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## Driving Challenges revealed by new roundabout formulae

01.12.2005

A new formula by mathematicians at the University of Surrey shows an ideal trajectory for a car tackling a typical UK roundabout… something esure’s new analysis shows is rarely achievable!

In the last three years, more than one in every dozen UK car accidents has occurred while motorists approach or drive around roundabouts – with a quarter involving collisions while drivers change lanes - according to new research by internet insurer, esure.com. The annual bill is estimated at over £75m per year.

esure.com’s report, Roundabout Trajectories and Intersections, researched by Dr Anne Skeldon of the Mathematics and Statistics Department at the University of Surrey reveals the complex formulae that underpin roundabout trajectories and manoeuvres. It casts light on why roundabouts can be so potentially hazardous by showing that the ‘textbook’ way of negotiating a roundabout becomes near impossible when a number of cars are using a multi-lane roundabout at a time.

The report describes the formula for the ‘ideal’ path that a driving school might recommend a driver follows to enter and negotiate a roundabout smoothly (above). However, further investigation shows that this formula becomes inadequate very quickly on a typical well-used roundabout.

Dr Anne Skeldon said: “A driving instructor may show a learner how to approach, enter and leave a roundabout smoothly, but plotting the paths of multiple cars on a multi-lane roundabout makes it clear just how difficult negotiating roundabouts can be. There will be numerous points where the paths of different cars intersect - each of which is a potential accident point. In real life, this adds up to danger.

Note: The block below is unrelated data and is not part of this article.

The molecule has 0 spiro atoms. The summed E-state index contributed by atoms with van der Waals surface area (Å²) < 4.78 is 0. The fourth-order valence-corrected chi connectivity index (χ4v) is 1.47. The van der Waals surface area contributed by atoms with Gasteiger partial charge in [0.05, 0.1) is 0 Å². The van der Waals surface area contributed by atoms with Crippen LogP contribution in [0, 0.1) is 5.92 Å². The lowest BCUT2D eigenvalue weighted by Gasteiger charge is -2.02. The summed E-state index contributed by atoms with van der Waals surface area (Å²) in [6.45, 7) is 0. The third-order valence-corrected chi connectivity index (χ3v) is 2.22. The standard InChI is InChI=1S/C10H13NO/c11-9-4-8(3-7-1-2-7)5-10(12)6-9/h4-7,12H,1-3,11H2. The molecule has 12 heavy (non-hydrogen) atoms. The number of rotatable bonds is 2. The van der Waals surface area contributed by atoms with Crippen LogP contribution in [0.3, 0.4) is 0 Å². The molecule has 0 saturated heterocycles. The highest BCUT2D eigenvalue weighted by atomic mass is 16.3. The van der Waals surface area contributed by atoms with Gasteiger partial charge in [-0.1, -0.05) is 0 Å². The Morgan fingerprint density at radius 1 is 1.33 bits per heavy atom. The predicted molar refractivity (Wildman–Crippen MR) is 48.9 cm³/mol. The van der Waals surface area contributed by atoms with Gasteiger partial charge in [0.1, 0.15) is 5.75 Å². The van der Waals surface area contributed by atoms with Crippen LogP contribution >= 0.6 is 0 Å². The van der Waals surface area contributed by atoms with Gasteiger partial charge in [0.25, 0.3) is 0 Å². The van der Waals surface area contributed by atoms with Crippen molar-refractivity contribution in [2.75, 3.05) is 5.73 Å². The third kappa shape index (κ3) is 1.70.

“Cars can only follow textbook routes around a roundabout if there is a precise relationship between their times of entry and speeds. Unfortunately, with modern traffic this is rarely the case.

“The criss-crossing of paths on busy roundabouts turns the desired smooth passage into a much more complex manoeuvre – both mathematically and in terms of the driving skills required. Drivers must be prepared to use their mirrors, switch lanes, signal and brake very precisely to ensure a safe passage.” She added.

To test the research, esure.com also analysed drivers’ reports from 15,000 insurance claims where accidents had occurred on roundabouts. The results show that more than a quarter (25.3%) involved accidents during lane changes - although interestingly 20% occurred while one driver was stationary on - or in the entry lanes of – a roundabout.

Mike Pickard, Head of Risk and Underwriting at esure, said:

“Changing lanes on any road requires care. When you are doing this on a circular road with cars trying to enter, exit and manoeuvre accordingly it is easy to see why a roundabout becomes a recipe for problems.

“Roundabout accidents result in claims totalling over £75m each year, so we would urge people to be especially careful when using them, particularly in bad weather.”

Stuart Miller | alfa
Further information:
http://www.surrey.ac.uk

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